The Senate, by contrast, has bills that don't have employer mandates
but are highly focused on provisions that give tax credits to those
that do contribute to premium costs. One bill from the Committee on
Health, Education, Labor and Pensions rewards employers for paying more
than 60% of their employees' premiums with tax credits of as much as
$1,000 for each single-coverage employee and as much as $2,000 for each
The House bill provides that employers with fewer than 10 workers who
average an annual wage of $20,000 or less get a full credit of 50% of
premium costs. That credit amount decreases as employee count and
average salary increases, becoming null once the employee count hits 25
or the average salary hits $40,000.
Premiums for single policies rose 74% for small businesses in the past
eight years, a 2009 Kaiser Family Foundation survey found. Firms with
fewer than 200 workers are expected to pay an average of $12,696 for
family-plan premiums and $4,717 for single-person premiums this year.
There is no question that such additional burden on employers will cause them at least to think off shoring before adding more workers locally. Would off-shoring gain more momentum and rationale among small businesses which stayed away from off shoring in past, in view of these rising health-care costs?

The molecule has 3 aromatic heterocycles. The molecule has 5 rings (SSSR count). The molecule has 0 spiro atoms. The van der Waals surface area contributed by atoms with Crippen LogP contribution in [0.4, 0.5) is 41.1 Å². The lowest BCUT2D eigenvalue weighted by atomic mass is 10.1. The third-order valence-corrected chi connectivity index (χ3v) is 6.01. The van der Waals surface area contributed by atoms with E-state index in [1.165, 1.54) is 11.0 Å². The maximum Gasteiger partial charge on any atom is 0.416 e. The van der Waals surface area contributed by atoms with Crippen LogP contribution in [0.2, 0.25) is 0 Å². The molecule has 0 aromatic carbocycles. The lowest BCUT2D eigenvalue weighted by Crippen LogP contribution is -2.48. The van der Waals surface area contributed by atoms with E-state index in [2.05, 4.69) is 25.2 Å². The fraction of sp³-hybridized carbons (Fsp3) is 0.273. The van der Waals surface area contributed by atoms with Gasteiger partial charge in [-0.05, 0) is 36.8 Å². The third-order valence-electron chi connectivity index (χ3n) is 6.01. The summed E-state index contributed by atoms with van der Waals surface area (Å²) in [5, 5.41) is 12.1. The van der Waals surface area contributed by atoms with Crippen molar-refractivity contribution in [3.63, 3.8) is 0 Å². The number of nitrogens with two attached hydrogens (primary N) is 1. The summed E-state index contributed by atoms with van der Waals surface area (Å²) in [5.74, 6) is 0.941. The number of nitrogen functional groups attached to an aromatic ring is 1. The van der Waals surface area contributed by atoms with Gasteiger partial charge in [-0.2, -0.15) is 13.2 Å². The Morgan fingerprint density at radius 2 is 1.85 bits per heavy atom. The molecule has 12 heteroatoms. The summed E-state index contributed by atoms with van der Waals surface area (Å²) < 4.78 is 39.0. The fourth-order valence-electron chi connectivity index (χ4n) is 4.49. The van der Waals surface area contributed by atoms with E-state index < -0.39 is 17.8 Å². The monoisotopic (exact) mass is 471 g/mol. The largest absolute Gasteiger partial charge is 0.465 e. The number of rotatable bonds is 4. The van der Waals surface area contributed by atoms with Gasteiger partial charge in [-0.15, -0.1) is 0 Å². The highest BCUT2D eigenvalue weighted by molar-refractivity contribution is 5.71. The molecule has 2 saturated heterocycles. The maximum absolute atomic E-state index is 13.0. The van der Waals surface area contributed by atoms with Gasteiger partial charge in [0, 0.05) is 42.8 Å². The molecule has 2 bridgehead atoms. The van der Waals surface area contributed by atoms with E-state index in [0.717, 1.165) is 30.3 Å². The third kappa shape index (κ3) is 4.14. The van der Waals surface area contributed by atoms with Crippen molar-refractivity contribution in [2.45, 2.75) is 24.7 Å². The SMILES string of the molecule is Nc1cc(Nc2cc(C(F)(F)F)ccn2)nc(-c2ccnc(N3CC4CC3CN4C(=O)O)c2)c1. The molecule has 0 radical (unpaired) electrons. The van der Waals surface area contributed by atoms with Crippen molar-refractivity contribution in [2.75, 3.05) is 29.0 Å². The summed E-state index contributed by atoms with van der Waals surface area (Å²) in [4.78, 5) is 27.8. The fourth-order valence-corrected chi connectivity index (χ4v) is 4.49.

in a meeting with support staff of one of our clients last week (let's call it
a client A), discussion revealed very interesting insight – Client A has a
large, complex application installed with a large client base. It’s an old
system; but works phenomenally well in comparison with many newer competitive
products. But over the years, experienced users client A's clients who were
properly trained years ago by client A had left to pursue other opportunities
leaving behind a knowledge void.
all started with increased support calls and increased time spent for each call
by a customer representative.
Because there were
not enough knowledgeable people at users, new users were largely relying on
check lists and basic user documentation. Client never made good investments to
train the new resources and keep the knowledge. So these new users whenever ran
in to 'How Tos' started calling the support line. This didn't happen overnight.
It was over the period 3-4 years. It started small initially and became big
enough for client to look into.